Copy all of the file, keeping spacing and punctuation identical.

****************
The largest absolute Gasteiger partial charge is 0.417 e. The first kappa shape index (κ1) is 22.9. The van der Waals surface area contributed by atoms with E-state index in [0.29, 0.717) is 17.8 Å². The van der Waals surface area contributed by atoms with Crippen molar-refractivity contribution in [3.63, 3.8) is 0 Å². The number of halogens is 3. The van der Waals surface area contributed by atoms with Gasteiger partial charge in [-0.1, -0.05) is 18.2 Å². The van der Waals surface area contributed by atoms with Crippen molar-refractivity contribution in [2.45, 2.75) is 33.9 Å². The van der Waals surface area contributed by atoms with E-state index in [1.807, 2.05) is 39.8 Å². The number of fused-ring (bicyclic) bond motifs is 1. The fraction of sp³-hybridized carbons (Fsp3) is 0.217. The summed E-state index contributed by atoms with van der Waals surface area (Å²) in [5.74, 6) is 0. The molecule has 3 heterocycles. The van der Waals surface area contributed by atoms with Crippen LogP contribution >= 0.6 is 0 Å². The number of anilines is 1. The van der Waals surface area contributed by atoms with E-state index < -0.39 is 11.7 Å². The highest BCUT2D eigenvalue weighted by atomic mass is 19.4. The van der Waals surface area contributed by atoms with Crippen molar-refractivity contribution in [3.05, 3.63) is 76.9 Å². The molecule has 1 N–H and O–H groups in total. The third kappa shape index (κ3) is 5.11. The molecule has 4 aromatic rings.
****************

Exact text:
The largest absolute Gasteiger partial charge is 0.417 e. The first kappa shape index (κ1) is 22.9. The van der Waals surface area contributed by atoms with E-state index in [0.29, 0.717) is 17.8 Å². The van der Waals surface area contributed by atoms with Crippen molar-refractivity contribution in [3.63, 3.8) is 0 Å². The number of halogens is 3. The van der Waals surface area contributed by atoms with Gasteiger partial charge in [-0.1, -0.05) is 18.2 Å². The van der Waals surface area contributed by atoms with Crippen molar-refractivity contribution in [2.45, 2.75) is 33.9 Å². The van der Waals surface area contributed by atoms with E-state index in [1.807, 2.05) is 39.8 Å². The number of fused-ring (bicyclic) bond motifs is 1. The fraction of sp³-hybridized carbons (Fsp3) is 0.217. The summed E-state index contributed by atoms with van der Waals surface area (Å²) in [5.74, 6) is 0. The molecule has 3 heterocycles. The van der Waals surface area contributed by atoms with Crippen LogP contribution >= 0.6 is 0 Å². The number of anilines is 1. The van der Waals surface area contributed by atoms with E-state index < -0.39 is 11.7 Å². The highest BCUT2D eigenvalue weighted by atomic mass is 19.4. The van der Waals surface area contributed by atoms with Crippen molar-refractivity contribution in [3.05, 3.63) is 76.9 Å². The molecule has 1 N–H and O–H groups in total. The third kappa shape index (κ3) is 5.11. The molecule has 4 aromatic rings.